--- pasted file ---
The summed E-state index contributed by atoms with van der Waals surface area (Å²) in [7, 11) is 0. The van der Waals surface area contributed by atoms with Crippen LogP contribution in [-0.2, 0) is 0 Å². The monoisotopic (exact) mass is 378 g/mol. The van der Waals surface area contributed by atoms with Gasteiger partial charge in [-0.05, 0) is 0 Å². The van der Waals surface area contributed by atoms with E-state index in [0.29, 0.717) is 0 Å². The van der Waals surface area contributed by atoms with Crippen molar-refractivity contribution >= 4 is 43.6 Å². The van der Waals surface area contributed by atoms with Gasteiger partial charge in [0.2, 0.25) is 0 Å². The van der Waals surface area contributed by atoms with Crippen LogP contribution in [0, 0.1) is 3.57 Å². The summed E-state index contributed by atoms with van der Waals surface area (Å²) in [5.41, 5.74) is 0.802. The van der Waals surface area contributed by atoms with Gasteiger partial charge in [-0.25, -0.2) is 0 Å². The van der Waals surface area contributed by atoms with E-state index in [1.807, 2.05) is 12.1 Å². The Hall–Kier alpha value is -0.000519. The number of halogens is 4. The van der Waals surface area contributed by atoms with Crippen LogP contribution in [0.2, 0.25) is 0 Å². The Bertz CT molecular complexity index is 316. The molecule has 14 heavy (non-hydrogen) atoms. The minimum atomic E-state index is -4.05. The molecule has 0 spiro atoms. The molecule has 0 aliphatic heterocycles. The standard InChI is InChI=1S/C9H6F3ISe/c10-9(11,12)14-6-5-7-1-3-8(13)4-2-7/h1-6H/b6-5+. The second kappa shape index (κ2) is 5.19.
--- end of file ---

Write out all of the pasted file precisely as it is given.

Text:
The summed E-state index contributed by atoms with van der Waals surface area (Å²) in [7, 11) is 0. The van der Waals surface area contributed by atoms with Crippen LogP contribution in [-0.2, 0) is 0 Å². The monoisotopic (exact) mass is 378 g/mol. The van der Waals surface area contributed by atoms with Gasteiger partial charge in [-0.05, 0) is 0 Å². The van der Waals surface area contributed by atoms with E-state index in [0.29, 0.717) is 0 Å². The van der Waals surface area contributed by atoms with Crippen molar-refractivity contribution >= 4 is 43.6 Å². The van der Waals surface area contributed by atoms with Gasteiger partial charge in [0.2, 0.25) is 0 Å². The van der Waals surface area contributed by atoms with Crippen LogP contribution in [0, 0.1) is 3.57 Å². The summed E-state index contributed by atoms with van der Waals surface area (Å²) in [5.41, 5.74) is 0.802. The van der Waals surface area contributed by atoms with Gasteiger partial charge in [-0.25, -0.2) is 0 Å². The van der Waals surface area contributed by atoms with E-state index in [1.807, 2.05) is 12.1 Å². The Hall–Kier alpha value is -0.000519. The number of halogens is 4. The van der Waals surface area contributed by atoms with Crippen LogP contribution in [0.2, 0.25) is 0 Å². The Bertz CT molecular complexity index is 316. The molecule has 14 heavy (non-hydrogen) atoms. The minimum atomic E-state index is -4.05. The molecule has 0 spiro atoms. The molecule has 0 aliphatic heterocycles. The standard InChI is InChI=1S/C9H6F3ISe/c10-9(11,12)14-6-5-7-1-3-8(13)4-2-7/h1-6H/b6-5+. The second kappa shape index (κ2) is 5.19.